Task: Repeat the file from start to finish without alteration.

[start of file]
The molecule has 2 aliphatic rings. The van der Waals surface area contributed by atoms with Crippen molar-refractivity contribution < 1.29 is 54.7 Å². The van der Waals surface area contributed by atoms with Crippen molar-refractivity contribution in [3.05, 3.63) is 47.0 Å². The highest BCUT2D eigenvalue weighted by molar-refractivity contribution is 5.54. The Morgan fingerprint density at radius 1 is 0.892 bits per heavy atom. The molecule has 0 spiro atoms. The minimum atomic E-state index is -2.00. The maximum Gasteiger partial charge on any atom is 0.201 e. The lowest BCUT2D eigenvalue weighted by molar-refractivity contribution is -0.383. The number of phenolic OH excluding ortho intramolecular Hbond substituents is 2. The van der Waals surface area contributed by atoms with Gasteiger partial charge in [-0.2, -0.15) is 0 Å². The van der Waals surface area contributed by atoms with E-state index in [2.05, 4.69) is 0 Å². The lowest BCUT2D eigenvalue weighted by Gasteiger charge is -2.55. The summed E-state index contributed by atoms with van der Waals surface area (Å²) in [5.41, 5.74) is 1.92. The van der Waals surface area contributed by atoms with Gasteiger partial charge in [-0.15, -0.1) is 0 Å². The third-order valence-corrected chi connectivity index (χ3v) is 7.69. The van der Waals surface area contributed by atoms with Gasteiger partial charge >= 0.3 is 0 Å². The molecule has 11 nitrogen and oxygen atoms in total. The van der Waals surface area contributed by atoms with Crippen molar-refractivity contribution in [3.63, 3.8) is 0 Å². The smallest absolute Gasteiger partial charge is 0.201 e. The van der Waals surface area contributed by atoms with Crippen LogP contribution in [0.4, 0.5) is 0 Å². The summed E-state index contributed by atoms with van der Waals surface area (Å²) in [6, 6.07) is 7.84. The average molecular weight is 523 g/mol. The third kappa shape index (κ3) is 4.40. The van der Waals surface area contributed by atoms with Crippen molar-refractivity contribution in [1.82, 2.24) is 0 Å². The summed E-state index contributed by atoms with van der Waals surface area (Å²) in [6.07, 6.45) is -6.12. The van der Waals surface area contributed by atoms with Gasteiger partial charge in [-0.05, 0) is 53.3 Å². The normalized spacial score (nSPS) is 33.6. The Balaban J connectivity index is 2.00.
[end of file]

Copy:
The molecule has 2 aliphatic rings. The van der Waals surface area contributed by atoms with Crippen molar-refractivity contribution < 1.29 is 54.7 Å². The van der Waals surface area contributed by atoms with Crippen molar-refractivity contribution in [3.05, 3.63) is 47.0 Å². The highest BCUT2D eigenvalue weighted by molar-refractivity contribution is 5.54. The Morgan fingerprint density at radius 1 is 0.892 bits per heavy atom. The molecule has 0 spiro atoms. The minimum atomic E-state index is -2.00. The maximum Gasteiger partial charge on any atom is 0.201 e. The lowest BCUT2D eigenvalue weighted by molar-refractivity contribution is -0.383. The number of phenolic OH excluding ortho intramolecular Hbond substituents is 2. The van der Waals surface area contributed by atoms with Gasteiger partial charge in [-0.2, -0.15) is 0 Å². The van der Waals surface area contributed by atoms with E-state index in [2.05, 4.69) is 0 Å². The lowest BCUT2D eigenvalue weighted by Gasteiger charge is -2.55. The summed E-state index contributed by atoms with van der Waals surface area (Å²) in [5.41, 5.74) is 1.92. The van der Waals surface area contributed by atoms with Gasteiger partial charge in [-0.15, -0.1) is 0 Å². The third-order valence-corrected chi connectivity index (χ3v) is 7.69. The van der Waals surface area contributed by atoms with Gasteiger partial charge >= 0.3 is 0 Å². The molecule has 11 nitrogen and oxygen atoms in total. The van der Waals surface area contributed by atoms with Crippen molar-refractivity contribution in [3.63, 3.8) is 0 Å². The smallest absolute Gasteiger partial charge is 0.201 e. The van der Waals surface area contributed by atoms with Crippen LogP contribution in [0.4, 0.5) is 0 Å². The summed E-state index contributed by atoms with van der Waals surface area (Å²) in [6, 6.07) is 7.84. The average molecular weight is 523 g/mol. The third kappa shape index (κ3) is 4.40. The van der Waals surface area contributed by atoms with Crippen molar-refractivity contribution in [1.82, 2.24) is 0 Å². The summed E-state index contributed by atoms with van der Waals surface area (Å²) in [6.07, 6.45) is -6.12. The van der Waals surface area contributed by atoms with Gasteiger partial charge in [-0.05, 0) is 53.3 Å². The normalized spacial score (nSPS) is 33.6. The Balaban J connectivity index is 2.00.